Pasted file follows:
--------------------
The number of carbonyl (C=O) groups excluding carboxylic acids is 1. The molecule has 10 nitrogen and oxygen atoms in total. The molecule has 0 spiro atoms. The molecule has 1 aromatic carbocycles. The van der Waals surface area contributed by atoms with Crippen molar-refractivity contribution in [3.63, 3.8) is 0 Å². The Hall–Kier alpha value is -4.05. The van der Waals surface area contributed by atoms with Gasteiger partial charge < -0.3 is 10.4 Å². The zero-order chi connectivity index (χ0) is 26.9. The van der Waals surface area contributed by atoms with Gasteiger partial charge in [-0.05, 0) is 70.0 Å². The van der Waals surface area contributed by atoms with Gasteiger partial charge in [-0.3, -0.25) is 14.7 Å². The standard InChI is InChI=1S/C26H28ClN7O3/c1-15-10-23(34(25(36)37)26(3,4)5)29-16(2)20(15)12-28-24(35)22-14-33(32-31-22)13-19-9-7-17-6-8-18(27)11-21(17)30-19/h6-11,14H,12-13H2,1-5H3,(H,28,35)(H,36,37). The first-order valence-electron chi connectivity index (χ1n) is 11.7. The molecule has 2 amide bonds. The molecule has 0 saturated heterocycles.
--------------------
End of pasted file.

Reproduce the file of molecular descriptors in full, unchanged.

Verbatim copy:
The number of carbonyl (C=O) groups excluding carboxylic acids is 1. The molecule has 10 nitrogen and oxygen atoms in total. The molecule has 0 spiro atoms. The molecule has 1 aromatic carbocycles. The van der Waals surface area contributed by atoms with Crippen molar-refractivity contribution in [3.63, 3.8) is 0 Å². The Hall–Kier alpha value is -4.05. The van der Waals surface area contributed by atoms with Gasteiger partial charge < -0.3 is 10.4 Å². The zero-order chi connectivity index (χ0) is 26.9. The van der Waals surface area contributed by atoms with Gasteiger partial charge in [-0.05, 0) is 70.0 Å². The van der Waals surface area contributed by atoms with Gasteiger partial charge in [-0.3, -0.25) is 14.7 Å². The standard InChI is InChI=1S/C26H28ClN7O3/c1-15-10-23(34(25(36)37)26(3,4)5)29-16(2)20(15)12-28-24(35)22-14-33(32-31-22)13-19-9-7-17-6-8-18(27)11-21(17)30-19/h6-11,14H,12-13H2,1-5H3,(H,28,35)(H,36,37). The first-order valence-electron chi connectivity index (χ1n) is 11.7. The molecule has 2 amide bonds. The molecule has 0 saturated heterocycles.